The travails of the modern day parking-slot seeker

Not too many people have been able to master the art of parking a car in our busy cities. In recent times, with cars having gotten bigger, and egos bigger still, the task has become next to impossible.

 In earlier times, while planning one’s day, one did not have to cater for the extra time it would take to deposit one’s car in a comfortable slot. Nowadays, in some cases, one could arrive at a meeting 20 minutes late simply on account of parking woes. 

The number of vehicles on our roads has boomed so significantly that finding appropriate parking spaces for all of them is a humungous job.

 Certain other extraneous influences have also contributed towards creating this unhappy situation for motorists, of late.

 To start with, some big-car owners have the tendency to be in a tearing hurry while parking their monsters, and thereby position their cars at angles that take away at least three slots. These couldn’t-care-less gentlemen can safely be labelled as ‘spoil-sports’.

 Then there are the ‘obstructionists’- those who park their four-wheelers behind those already parked, thereby getting an earful when they finally return from their shopping, for having delayed the poor occupants of the blocked vehicle, and having made them miss the beginning of a movie, or whatever.

 Next up, there are the ‘novice-parkers’- drivers who just do not know how to manoeuvre their cars into the narrow spaces available, thus holding up those behind them inordinately, and ultimately having to seek an expert’s help to do the needful.

 Even worse are the ‘snatchers’, who though well aware that a vehicle-owner is politely awaiting the exit of another car, rush their machines into the vacant area in a flash, thereby turning the well-mannered other into a fist-pumping angry young (or old) man.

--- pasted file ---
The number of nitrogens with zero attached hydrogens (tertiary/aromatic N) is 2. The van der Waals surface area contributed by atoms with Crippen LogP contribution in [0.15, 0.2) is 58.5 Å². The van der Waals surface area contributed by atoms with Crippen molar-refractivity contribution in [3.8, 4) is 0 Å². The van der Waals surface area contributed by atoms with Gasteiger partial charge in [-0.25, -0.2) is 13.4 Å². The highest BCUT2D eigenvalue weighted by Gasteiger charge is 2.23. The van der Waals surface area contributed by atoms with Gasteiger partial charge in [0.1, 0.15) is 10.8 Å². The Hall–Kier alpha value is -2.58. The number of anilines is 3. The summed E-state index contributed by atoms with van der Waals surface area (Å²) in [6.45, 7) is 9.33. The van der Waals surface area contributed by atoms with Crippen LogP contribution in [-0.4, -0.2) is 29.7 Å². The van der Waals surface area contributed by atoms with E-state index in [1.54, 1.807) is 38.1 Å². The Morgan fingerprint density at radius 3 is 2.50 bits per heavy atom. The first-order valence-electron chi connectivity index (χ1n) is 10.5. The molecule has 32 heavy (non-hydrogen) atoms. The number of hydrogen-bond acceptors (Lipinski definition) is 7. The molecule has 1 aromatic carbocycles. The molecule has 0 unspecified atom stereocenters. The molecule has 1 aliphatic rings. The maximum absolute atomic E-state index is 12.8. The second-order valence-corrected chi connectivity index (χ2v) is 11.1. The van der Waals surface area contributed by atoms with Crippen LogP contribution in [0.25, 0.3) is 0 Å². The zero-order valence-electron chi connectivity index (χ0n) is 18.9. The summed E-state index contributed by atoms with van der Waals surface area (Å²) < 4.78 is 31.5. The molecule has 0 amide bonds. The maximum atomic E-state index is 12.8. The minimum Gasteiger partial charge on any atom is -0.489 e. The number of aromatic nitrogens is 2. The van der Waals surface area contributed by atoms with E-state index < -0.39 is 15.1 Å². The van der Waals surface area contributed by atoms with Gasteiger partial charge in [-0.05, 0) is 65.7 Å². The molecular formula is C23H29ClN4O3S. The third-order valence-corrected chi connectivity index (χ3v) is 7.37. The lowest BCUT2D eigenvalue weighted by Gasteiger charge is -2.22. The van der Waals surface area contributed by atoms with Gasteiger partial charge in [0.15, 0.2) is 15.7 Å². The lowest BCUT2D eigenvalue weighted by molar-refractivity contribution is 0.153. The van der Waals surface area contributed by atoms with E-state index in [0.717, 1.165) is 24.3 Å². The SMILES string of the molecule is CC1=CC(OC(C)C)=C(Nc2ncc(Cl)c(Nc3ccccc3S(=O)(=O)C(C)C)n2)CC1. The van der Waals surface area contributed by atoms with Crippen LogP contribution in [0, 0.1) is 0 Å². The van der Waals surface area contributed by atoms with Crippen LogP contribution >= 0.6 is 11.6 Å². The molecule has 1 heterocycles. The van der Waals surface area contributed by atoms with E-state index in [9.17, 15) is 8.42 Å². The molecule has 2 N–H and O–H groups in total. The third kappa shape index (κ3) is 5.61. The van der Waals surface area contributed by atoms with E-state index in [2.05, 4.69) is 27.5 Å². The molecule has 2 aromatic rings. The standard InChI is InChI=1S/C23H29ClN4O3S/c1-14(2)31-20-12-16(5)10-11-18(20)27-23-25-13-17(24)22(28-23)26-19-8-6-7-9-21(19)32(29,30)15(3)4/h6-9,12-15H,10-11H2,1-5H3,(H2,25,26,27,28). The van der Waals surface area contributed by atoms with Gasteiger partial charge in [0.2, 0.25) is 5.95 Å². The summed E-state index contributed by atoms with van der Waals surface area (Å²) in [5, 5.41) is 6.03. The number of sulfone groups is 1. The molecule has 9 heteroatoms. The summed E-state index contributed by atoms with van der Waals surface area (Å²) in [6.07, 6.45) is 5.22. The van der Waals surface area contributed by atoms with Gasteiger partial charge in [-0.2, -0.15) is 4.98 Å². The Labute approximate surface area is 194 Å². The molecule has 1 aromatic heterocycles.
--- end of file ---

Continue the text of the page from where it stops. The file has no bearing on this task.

The ‘extremists’ are those who park their cars so close to others that the neighbours cannot enter their own vehicles without acting like contortionists and wriggling through the narrowest of angles in order to get in.

 There are also the ‘day-spenders’- those couples who view parking slots as places to spend a day cosily, and who do not emerge from their cars at all, having found the ideal setting for their discussions, or for other activities.

 I myself fall in an entirely different category, that of the ‘parchi-loser’. It is quite a mystery to me as to how I manage, without fail, to lose the small slip that parking-lot attendants hand over to me. Try as I might, keeping it safely in my wallet or in my shirt-pocket or elsewhere, I can never find it when it is time to leave. Luckily for me, the other occupants of my car normally do not look like car-thieves or the attendant in question would never allow us to exit.

 A recent incident amply highlighted the travails of the modern day car-owner. What happened was that one worthy found a car positioned right behind his own, and having no time to lose, he decided to try to push the offending object away. He prayed that it was in neutral gear and happily, it was.

Having discovered amazing reserves of strength and having managed to get the other car to move sufficiently away from his, he discovered to his horror that it had hit a mini-slope, and wouldn’t stop! The resultant thud, bang and crash were heard many a mile away and soon enough our friend had not one, but two offended owners, to deal with. There was much pushing around thereafter, but it did not involve the cars.

 Our man made a pledge that day.  He decided never to use his car again, and to depend only on public transport. After all, he reckoned, the best place to park his car was surely his own home.